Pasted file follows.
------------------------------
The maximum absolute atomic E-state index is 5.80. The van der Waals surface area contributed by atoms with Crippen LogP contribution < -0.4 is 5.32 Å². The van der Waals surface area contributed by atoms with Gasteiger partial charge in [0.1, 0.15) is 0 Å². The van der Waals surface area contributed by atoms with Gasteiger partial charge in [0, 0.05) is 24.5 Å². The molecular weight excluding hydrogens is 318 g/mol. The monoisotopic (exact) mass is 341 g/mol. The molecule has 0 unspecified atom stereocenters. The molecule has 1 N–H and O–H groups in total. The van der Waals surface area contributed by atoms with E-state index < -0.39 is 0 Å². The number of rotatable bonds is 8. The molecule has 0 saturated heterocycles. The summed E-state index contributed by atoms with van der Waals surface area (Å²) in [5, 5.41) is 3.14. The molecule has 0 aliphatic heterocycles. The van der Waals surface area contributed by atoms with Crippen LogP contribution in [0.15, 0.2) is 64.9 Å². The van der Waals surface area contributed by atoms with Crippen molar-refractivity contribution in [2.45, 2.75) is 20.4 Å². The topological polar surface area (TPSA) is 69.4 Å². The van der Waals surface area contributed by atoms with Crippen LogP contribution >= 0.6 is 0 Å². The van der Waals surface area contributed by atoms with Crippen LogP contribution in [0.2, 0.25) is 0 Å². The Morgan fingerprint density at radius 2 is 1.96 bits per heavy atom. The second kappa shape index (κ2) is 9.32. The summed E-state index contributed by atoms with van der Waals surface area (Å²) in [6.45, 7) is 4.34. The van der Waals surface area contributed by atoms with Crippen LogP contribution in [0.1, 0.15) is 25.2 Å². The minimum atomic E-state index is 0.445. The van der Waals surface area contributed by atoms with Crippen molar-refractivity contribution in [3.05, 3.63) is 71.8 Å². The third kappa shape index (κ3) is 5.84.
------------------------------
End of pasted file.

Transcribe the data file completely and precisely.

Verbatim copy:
The maximum absolute atomic E-state index is 5.80. The van der Waals surface area contributed by atoms with Crippen LogP contribution < -0.4 is 5.32 Å². The van der Waals surface area contributed by atoms with Gasteiger partial charge in [0.1, 0.15) is 0 Å². The van der Waals surface area contributed by atoms with Gasteiger partial charge in [0, 0.05) is 24.5 Å². The molecular weight excluding hydrogens is 318 g/mol. The monoisotopic (exact) mass is 341 g/mol. The molecule has 0 unspecified atom stereocenters. The molecule has 1 N–H and O–H groups in total. The van der Waals surface area contributed by atoms with E-state index < -0.39 is 0 Å². The number of rotatable bonds is 8. The molecule has 0 saturated heterocycles. The summed E-state index contributed by atoms with van der Waals surface area (Å²) in [5, 5.41) is 3.14. The molecule has 0 aliphatic heterocycles. The van der Waals surface area contributed by atoms with Crippen LogP contribution in [0.15, 0.2) is 64.9 Å². The van der Waals surface area contributed by atoms with Crippen molar-refractivity contribution in [2.45, 2.75) is 20.4 Å². The topological polar surface area (TPSA) is 69.4 Å². The van der Waals surface area contributed by atoms with Crippen LogP contribution >= 0.6 is 0 Å². The van der Waals surface area contributed by atoms with Crippen LogP contribution in [0.2, 0.25) is 0 Å². The Morgan fingerprint density at radius 2 is 1.96 bits per heavy atom. The second kappa shape index (κ2) is 9.32. The summed E-state index contributed by atoms with van der Waals surface area (Å²) in [6.45, 7) is 4.34. The van der Waals surface area contributed by atoms with Crippen LogP contribution in [0.1, 0.15) is 25.2 Å². The minimum atomic E-state index is 0.445. The van der Waals surface area contributed by atoms with Crippen molar-refractivity contribution in [3.05, 3.63) is 71.8 Å². The third kappa shape index (κ3) is 5.84.